In cost segregation, costs are allocated to the individual components of a building or property. The components are then usually broken down into 5-year, 7-year, and 15-year classes. Each class can be depreciated at different rates and for different time periods, allowing the property owner to save more on taxes. Overall, cost segregation can result in substantial tax savings for the property owner.

What is cost segregation? Cost segregation is the process of separating the cost of land improvements and building components from a building or property so that they can be depreciated more quickly for tax-saving purposes. Typically, commercial properties are depreciated over a set period of time according to what is known as the 39 year life. Cost segregation allows for more of the property costs to be allocated to shorter-life asset components so that they can be depreciated faster. It can have a significant positive impact on reducing taxes for commercial property owners.

What are the Steps in a Cost Segregation Study?

At Creative Advising, our team of tax strategists and certified public accountants can help you maximize your tax savings through cost segregation studies. Cost segregation studies are customized studies that are used to identify components of a commercial real estate building that can be depreciated faster than the entire building.

The first step in a cost segregation study is to identify the components of a building that can be separated and depreciated at different rates. Our team is well-versed in the proper way to identify and classify construction costs associated with commercial and residential real estate.

The second step in a cost segregation study is analyzing the components identified in step one. We separate tangible personal property assets from the building structure or land improvements in order to demonstrate the appropriate tax treatments for these assets. The elements we analyze include interior design components, permanent fixtures, furniture, equipment, plumbing, decorative lighting, landscaping, personal property and improvements-in-the-nature-of-repairs.

The final step is for our CPAs and tax strategists to prepare the allocated cost segregation report. These reports demonstrate how the cost of each asset was calculated, which provides support in a cost segregation audit. Once complete, you’ll have the optimal structure in place for taking full advantage of depreciation and maximizing your tax savings.

At Creative Advising, we understand the complexity of cost segregation and have the proper proficiency to work with you and your tax situation. To learn more about how cost segregation can benefit you, contact our team at Creative Advising.

Qualifying Elements of Cost Segregation

Cost segregation can provide many tax savings, but to qualify, property and assets must be eligible for cost segregation. Generally, any asset acquired after 1986 benefiting the taxpayer’s trade or business used in providing services, creating products, trading or investing may qualify. Assets which are leased to other businesses or organizations, held for investment, or 1031 exchange assets typically do not qualify for cost segregation.

When looking at record-keeping systems, assets must be capitalized in the same year that they are placed in service and tax forms must reflect this timeline of costs for the IRS to accept cost segregation treatment. In addition, assets or components of larger assets must be valued separately or the entire assets will not be eligible to be broken into components for cost segregation.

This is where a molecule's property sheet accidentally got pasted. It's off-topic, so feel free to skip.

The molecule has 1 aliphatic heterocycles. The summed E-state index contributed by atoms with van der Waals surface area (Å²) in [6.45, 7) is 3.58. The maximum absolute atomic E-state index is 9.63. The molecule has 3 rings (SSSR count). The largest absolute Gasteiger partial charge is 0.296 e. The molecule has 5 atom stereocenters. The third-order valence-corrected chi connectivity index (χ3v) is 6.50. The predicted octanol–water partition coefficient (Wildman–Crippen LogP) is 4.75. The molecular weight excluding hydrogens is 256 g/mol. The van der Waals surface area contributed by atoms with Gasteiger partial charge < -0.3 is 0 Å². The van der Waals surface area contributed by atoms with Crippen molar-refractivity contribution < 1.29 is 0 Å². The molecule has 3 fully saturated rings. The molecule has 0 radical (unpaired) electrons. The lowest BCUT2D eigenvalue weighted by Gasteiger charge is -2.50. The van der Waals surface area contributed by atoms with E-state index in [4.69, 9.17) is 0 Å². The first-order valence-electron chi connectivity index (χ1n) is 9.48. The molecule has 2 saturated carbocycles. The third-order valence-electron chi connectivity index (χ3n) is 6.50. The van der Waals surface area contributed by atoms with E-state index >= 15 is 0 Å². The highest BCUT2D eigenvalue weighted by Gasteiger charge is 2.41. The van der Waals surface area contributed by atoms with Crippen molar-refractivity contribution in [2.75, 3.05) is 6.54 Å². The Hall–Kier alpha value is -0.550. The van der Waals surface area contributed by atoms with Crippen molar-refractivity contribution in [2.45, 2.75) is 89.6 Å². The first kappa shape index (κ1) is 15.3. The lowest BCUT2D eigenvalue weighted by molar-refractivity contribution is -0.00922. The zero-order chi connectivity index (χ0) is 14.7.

When assessing an owner-occupied building for cost segregation, functional integral components can be broken down into separately identifiable personal and real property costs. Property and assets may be broken into components such as land improvements, structural components, personal property, and land improvements that generate rent and parking facilities to help realize the most tax benefits.

What is Cost Segregation? Cost segregation is a legal, structured, IRS-approved process of breaking down larger assets into their component parts. By breaking down these assets into smaller pieces, they may be classified as 5 or 7-year property, 15-year property, and personal property in order to realize a greater amount of depreciation deductions. This process can significantly reduce the amount of taxes a business needs to pay, while lowering the overall effective tax rate. Cost segregation studies analyze personal and real property assets that can be penned down separately, giving businesses an opportunity to maximize their tax benefits.

“The information provided in this article should not be considered as professional tax advice. It is intended for informational purposes only and should not be relied upon as a substitute for consulting with a qualified tax professional or conducting thorough research on the latest tax laws and regulations applicable to your specific circumstances.
Furthermore, due to the dynamic nature of tax-related topics, the information presented in this article may not reflect the most current tax laws, rulings, or interpretations. It is always recommended to verify any tax-related information with official government sources or seek advice from a qualified tax professional before making any decisions or taking action.
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Please consult with a qualified tax professional or relevant authorities for specific advice tailored to your individual circumstances and to ensure compliance with the most current tax laws and regulations in your jurisdiction.”